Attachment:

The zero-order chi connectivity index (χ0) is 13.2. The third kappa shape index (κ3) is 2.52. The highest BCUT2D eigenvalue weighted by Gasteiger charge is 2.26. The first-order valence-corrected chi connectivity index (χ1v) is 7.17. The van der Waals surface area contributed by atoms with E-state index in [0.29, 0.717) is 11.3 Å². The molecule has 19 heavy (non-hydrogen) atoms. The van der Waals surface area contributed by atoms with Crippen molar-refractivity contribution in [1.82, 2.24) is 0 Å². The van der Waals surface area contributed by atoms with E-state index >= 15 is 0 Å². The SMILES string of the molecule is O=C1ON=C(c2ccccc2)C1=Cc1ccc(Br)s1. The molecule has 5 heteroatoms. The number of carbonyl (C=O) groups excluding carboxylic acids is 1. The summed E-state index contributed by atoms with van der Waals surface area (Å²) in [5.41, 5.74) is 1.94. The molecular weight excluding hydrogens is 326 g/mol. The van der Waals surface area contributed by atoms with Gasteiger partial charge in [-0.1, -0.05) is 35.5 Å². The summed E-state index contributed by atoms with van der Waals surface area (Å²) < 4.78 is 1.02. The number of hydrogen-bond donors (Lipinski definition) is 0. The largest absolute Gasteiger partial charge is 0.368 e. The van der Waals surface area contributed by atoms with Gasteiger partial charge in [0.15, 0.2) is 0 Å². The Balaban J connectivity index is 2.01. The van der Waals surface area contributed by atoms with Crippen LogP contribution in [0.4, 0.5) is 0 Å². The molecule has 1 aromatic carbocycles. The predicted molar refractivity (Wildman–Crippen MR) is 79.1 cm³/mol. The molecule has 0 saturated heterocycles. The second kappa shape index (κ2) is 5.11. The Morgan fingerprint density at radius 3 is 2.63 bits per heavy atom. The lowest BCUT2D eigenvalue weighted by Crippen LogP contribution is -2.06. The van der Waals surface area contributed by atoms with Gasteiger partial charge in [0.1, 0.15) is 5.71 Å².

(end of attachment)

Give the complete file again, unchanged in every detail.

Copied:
The zero-order chi connectivity index (χ0) is 13.2. The third kappa shape index (κ3) is 2.52. The highest BCUT2D eigenvalue weighted by Gasteiger charge is 2.26. The first-order valence-corrected chi connectivity index (χ1v) is 7.17. The van der Waals surface area contributed by atoms with E-state index in [0.29, 0.717) is 11.3 Å². The molecule has 19 heavy (non-hydrogen) atoms. The van der Waals surface area contributed by atoms with Crippen molar-refractivity contribution in [1.82, 2.24) is 0 Å². The van der Waals surface area contributed by atoms with E-state index >= 15 is 0 Å². The SMILES string of the molecule is O=C1ON=C(c2ccccc2)C1=Cc1ccc(Br)s1. The molecule has 5 heteroatoms. The number of carbonyl (C=O) groups excluding carboxylic acids is 1. The summed E-state index contributed by atoms with van der Waals surface area (Å²) in [5.41, 5.74) is 1.94. The molecular weight excluding hydrogens is 326 g/mol. The van der Waals surface area contributed by atoms with Gasteiger partial charge in [-0.1, -0.05) is 35.5 Å². The summed E-state index contributed by atoms with van der Waals surface area (Å²) < 4.78 is 1.02. The number of hydrogen-bond donors (Lipinski definition) is 0. The largest absolute Gasteiger partial charge is 0.368 e. The van der Waals surface area contributed by atoms with Gasteiger partial charge in [0.15, 0.2) is 0 Å². The Balaban J connectivity index is 2.01. The van der Waals surface area contributed by atoms with Crippen LogP contribution in [0.4, 0.5) is 0 Å². The molecule has 1 aromatic carbocycles. The predicted molar refractivity (Wildman–Crippen MR) is 79.1 cm³/mol. The molecule has 0 saturated heterocycles. The second kappa shape index (κ2) is 5.11. The Morgan fingerprint density at radius 3 is 2.63 bits per heavy atom. The lowest BCUT2D eigenvalue weighted by Crippen LogP contribution is -2.06. The van der Waals surface area contributed by atoms with Gasteiger partial charge in [0.1, 0.15) is 5.71 Å².